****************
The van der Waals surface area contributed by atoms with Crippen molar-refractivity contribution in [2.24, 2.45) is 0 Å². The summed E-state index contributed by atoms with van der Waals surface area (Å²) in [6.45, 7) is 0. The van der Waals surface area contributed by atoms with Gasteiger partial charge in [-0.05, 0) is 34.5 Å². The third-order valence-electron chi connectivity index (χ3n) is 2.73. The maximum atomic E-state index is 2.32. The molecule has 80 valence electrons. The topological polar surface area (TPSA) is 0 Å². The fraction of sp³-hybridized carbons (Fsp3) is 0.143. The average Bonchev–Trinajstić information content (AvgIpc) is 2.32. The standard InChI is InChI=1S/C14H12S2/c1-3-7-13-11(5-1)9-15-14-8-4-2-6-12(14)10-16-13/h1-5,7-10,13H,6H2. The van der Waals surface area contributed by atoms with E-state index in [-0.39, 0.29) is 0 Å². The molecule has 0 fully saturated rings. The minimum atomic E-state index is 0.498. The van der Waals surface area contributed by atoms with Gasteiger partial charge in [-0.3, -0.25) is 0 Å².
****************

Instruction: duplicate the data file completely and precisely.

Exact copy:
The van der Waals surface area contributed by atoms with Crippen molar-refractivity contribution in [2.24, 2.45) is 0 Å². The summed E-state index contributed by atoms with van der Waals surface area (Å²) in [6.45, 7) is 0. The van der Waals surface area contributed by atoms with Gasteiger partial charge in [-0.05, 0) is 34.5 Å². The third-order valence-electron chi connectivity index (χ3n) is 2.73. The maximum atomic E-state index is 2.32. The molecule has 80 valence electrons. The topological polar surface area (TPSA) is 0 Å². The fraction of sp³-hybridized carbons (Fsp3) is 0.143. The average Bonchev–Trinajstić information content (AvgIpc) is 2.32. The standard InChI is InChI=1S/C14H12S2/c1-3-7-13-11(5-1)9-15-14-8-4-2-6-12(14)10-16-13/h1-5,7-10,13H,6H2. The van der Waals surface area contributed by atoms with E-state index in [-0.39, 0.29) is 0 Å². The molecule has 0 fully saturated rings. The minimum atomic E-state index is 0.498. The van der Waals surface area contributed by atoms with Gasteiger partial charge in [-0.3, -0.25) is 0 Å².